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Python Tutorial

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• Mukesh kumar Created by
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• 21/03/2024 Last Updated

Python Tutorial

# Sort in Python

## Introduction

Sorting is a foundational aspect of programming, and in the expansive world of Python, it gains unparalleled significance. As data manipulation and analysis become more prevalent in modern industries, the need to arrange datasets in specific order has grown exponentially.

Python, with its in-depth libraries and intuitive syntax, offers professionals powerful tools to execute this. In this tutorial, we’re not just going to skim the surface. Instead, we aim to immerse ourselves in the depths of sort in Python, unraveling the intricacies and nuances that every Python enthusiast should know.

## Overview

With the expansive toolkit that Python provides, the language boasts diverse methods to sort data – from simple lists to complex data structures. But in this vast arsenal, how do two functions stand out so prominently? sorted() and list.sort() are frequently employed, yet many are unaware of the subtle differences that distinguish them.

These functions, while seemingly interchangeable, serve unique purposes and are tailored for specific scenarios. This tutorial about sort in Python will shed light on these distinct differences, their ideal use cases, and the reasons why a developer might prefer one over the other.

## Python sort() Syntax

The sort() method in Python is used to sort the elements of a list in ascending order. It's an in-place sorting method, which means it modifies the original list directly without creating a new list. Here's the syntax for the sort() method:

list.sort(key=None, reverse=False)

• list: The list that you want to sort.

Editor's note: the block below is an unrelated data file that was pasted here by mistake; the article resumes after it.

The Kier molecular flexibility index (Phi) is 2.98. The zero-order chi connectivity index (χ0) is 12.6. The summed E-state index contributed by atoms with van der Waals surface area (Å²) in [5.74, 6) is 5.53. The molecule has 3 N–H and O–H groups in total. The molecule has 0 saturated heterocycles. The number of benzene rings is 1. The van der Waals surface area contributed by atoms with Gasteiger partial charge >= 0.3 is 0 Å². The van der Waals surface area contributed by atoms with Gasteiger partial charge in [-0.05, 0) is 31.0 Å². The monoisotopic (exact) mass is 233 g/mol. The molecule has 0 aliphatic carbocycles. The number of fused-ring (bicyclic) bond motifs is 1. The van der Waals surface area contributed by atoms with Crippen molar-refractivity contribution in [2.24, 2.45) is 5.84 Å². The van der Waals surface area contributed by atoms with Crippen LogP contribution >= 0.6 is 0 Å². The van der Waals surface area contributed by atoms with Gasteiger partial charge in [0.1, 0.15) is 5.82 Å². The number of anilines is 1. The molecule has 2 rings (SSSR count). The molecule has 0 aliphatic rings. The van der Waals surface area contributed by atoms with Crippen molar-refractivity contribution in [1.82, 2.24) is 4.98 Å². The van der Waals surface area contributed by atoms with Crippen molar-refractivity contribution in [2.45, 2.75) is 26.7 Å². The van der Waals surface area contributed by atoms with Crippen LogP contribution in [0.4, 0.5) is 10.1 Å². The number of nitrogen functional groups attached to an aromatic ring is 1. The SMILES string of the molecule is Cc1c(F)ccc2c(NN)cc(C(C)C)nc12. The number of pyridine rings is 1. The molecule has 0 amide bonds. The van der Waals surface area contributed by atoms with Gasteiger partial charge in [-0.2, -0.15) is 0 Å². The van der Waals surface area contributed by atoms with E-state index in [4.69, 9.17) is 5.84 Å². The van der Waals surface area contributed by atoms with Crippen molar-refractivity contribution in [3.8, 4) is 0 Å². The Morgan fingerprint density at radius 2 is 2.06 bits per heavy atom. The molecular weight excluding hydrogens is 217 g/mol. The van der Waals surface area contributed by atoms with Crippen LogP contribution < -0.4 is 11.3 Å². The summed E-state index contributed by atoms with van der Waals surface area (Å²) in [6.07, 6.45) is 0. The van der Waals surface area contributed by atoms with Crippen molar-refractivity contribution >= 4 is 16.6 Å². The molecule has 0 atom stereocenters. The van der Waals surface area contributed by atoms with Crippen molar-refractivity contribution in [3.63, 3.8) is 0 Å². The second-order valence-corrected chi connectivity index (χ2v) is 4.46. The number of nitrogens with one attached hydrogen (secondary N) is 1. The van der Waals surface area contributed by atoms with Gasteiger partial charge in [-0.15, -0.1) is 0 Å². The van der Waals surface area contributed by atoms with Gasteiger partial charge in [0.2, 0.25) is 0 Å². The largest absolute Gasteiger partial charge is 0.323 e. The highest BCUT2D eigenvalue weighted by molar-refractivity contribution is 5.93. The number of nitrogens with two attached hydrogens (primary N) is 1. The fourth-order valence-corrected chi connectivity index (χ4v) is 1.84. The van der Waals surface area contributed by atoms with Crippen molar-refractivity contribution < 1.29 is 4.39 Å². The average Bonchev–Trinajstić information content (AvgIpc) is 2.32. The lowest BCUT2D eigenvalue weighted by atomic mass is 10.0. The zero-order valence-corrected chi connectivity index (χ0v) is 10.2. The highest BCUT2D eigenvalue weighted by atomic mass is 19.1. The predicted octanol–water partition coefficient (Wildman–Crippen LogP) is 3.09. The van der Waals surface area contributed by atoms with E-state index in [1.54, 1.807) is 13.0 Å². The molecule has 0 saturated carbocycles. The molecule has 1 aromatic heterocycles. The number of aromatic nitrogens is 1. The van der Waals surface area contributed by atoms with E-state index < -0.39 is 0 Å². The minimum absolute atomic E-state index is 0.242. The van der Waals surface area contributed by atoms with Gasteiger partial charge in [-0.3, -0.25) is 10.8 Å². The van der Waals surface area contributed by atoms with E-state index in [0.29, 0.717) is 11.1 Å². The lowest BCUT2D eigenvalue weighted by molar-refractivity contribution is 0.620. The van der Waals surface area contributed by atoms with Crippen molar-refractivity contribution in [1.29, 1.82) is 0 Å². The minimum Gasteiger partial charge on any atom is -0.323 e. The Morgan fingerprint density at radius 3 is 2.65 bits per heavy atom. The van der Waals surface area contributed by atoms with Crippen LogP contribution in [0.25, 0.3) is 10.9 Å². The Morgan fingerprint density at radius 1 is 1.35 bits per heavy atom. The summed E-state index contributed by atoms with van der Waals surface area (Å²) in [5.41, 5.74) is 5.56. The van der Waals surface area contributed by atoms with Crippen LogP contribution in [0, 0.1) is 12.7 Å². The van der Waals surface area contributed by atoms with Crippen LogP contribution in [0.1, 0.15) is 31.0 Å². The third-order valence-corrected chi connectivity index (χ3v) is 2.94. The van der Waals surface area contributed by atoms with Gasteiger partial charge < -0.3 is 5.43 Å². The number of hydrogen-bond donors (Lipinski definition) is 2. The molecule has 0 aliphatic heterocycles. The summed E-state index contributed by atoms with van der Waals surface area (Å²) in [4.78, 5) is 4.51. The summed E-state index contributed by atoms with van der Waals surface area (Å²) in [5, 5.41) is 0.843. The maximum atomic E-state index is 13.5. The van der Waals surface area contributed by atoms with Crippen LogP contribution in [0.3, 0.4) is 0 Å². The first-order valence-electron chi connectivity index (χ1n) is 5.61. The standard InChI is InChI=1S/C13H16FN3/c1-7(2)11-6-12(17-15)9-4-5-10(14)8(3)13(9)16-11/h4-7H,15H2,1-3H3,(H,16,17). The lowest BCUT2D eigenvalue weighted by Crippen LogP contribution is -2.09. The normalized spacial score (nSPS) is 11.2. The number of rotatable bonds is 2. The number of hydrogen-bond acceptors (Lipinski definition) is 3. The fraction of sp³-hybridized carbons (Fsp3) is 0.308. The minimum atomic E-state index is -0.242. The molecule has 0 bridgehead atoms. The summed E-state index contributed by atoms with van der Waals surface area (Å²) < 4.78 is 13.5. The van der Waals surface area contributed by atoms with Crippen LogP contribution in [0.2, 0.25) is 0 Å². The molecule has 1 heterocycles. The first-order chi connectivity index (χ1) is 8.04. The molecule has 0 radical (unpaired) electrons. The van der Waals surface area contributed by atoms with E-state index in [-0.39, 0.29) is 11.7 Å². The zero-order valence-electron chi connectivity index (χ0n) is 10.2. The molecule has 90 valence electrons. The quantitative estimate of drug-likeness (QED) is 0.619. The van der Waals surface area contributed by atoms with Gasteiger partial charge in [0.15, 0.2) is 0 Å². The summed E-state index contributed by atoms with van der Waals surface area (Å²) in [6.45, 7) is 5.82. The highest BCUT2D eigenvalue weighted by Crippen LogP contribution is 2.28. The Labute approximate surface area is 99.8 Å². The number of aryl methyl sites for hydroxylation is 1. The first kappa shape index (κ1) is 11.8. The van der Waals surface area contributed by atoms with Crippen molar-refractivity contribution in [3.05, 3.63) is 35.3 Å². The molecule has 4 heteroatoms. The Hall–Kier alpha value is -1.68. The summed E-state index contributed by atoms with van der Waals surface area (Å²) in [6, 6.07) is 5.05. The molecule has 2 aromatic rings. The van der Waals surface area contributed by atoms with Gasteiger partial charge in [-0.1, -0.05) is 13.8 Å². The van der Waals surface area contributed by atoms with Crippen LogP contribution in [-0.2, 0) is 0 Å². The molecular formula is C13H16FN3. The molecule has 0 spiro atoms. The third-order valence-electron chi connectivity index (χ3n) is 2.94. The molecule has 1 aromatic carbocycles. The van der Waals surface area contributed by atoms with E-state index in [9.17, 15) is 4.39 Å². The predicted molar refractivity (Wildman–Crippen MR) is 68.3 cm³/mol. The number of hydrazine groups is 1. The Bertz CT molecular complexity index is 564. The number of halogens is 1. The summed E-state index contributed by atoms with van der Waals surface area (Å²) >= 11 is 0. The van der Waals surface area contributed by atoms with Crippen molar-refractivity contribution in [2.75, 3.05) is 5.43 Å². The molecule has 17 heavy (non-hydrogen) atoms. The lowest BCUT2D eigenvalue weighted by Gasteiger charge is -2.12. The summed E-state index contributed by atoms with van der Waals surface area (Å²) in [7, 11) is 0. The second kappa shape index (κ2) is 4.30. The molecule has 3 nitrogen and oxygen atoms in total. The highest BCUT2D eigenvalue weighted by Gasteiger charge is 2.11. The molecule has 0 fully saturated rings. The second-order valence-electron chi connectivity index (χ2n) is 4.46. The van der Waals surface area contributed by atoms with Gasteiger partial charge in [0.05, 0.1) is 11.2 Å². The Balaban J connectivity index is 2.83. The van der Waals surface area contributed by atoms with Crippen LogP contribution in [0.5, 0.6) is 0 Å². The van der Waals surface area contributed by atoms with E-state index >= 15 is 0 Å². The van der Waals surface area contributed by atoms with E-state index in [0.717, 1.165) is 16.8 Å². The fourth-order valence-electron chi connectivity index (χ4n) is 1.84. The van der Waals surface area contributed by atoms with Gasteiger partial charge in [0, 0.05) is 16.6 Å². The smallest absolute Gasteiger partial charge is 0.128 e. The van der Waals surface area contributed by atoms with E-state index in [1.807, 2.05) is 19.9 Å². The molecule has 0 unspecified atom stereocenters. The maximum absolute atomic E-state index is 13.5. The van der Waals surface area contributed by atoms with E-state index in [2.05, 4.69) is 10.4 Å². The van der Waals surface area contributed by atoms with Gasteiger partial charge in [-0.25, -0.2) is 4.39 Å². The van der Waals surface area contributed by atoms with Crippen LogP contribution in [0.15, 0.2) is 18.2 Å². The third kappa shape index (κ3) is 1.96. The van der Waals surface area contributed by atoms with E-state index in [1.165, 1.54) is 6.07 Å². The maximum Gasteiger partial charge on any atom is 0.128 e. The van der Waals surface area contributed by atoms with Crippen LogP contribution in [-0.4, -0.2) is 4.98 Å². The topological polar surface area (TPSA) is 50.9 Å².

• key (optional): A function that specifies a custom key for sorting. If not provided, the elements are sorted based on their natural order.

• reverse (optional): If set to True, the list is sorted in descending order. If set to False (default), the list is sorted in ascending order.

Here's an example of using the sort() method:

Code:

numbers = [5, 2, 9, 1, 5]
numbers.sort()  # Sort in ascending order
print(numbers)  # Output: [1, 2, 5, 5, 9]
names = ["Alice", "Bob", "Charlie", "David"]
names.sort(reverse=True)  # Sort in descending order
print(names)  # Output: ['David', 'Charlie', 'Bob', 'Alice']

If you want to create a sorted version of a list without modifying the original list, you can use the sorted() function:

Code:

numbers = [5, 2, 9, 1, 5]
sorted_numbers = sorted(numbers)  # Creates a new sorted list
print(sorted_numbers)  # Output: [1, 2, 5, 5, 9]
print(numbers)  # Original list remains unchanged: [5, 2, 9, 1, 5]

Remember that the sort() method and the sorted() function are specifically for lists. Other types of collections (like tuples and dictionaries) may have different methods or functions for sorting.

## sort() in Python Examples

Code:

numbers = [5, 2, 9, 1, 5]
sorted_numbers = sorted(numbers)
print(sorted_numbers)  # Output: [1, 2, 5, 5, 9]
print(numbers)  # Original list remains unchanged: [5, 2, 9, 1, 5]